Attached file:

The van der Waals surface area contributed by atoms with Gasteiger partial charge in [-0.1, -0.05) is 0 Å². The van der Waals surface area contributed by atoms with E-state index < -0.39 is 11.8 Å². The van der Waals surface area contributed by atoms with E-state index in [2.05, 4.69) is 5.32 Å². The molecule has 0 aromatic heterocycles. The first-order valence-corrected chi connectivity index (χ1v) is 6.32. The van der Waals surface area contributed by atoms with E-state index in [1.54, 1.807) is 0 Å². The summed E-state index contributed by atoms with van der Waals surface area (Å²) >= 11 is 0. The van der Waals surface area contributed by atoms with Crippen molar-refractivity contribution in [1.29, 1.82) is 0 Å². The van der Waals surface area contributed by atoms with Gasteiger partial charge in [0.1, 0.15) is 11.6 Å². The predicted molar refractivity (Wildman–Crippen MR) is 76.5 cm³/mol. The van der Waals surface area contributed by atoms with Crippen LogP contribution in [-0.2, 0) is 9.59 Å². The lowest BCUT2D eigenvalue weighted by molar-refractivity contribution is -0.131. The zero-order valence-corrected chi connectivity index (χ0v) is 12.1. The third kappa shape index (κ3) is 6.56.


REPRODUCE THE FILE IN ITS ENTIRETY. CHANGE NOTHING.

The van der Waals surface area contributed by atoms with Gasteiger partial charge in [-0.1, -0.05) is 0 Å². The van der Waals surface area contributed by atoms with E-state index < -0.39 is 11.8 Å². The van der Waals surface area contributed by atoms with E-state index in [2.05, 4.69) is 5.32 Å². The molecule has 0 aromatic heterocycles. The first-order valence-corrected chi connectivity index (χ1v) is 6.32. The van der Waals surface area contributed by atoms with E-state index in [1.54, 1.807) is 0 Å². The summed E-state index contributed by atoms with van der Waals surface area (Å²) >= 11 is 0. The van der Waals surface area contributed by atoms with Crippen molar-refractivity contribution in [1.29, 1.82) is 0 Å². The van der Waals surface area contributed by atoms with Gasteiger partial charge in [0.1, 0.15) is 11.6 Å². The predicted molar refractivity (Wildman–Crippen MR) is 76.5 cm³/mol. The van der Waals surface area contributed by atoms with Crippen LogP contribution in [-0.2, 0) is 9.59 Å². The lowest BCUT2D eigenvalue weighted by molar-refractivity contribution is -0.131. The zero-order valence-corrected chi connectivity index (χ0v) is 12.1. The third kappa shape index (κ3) is 6.56.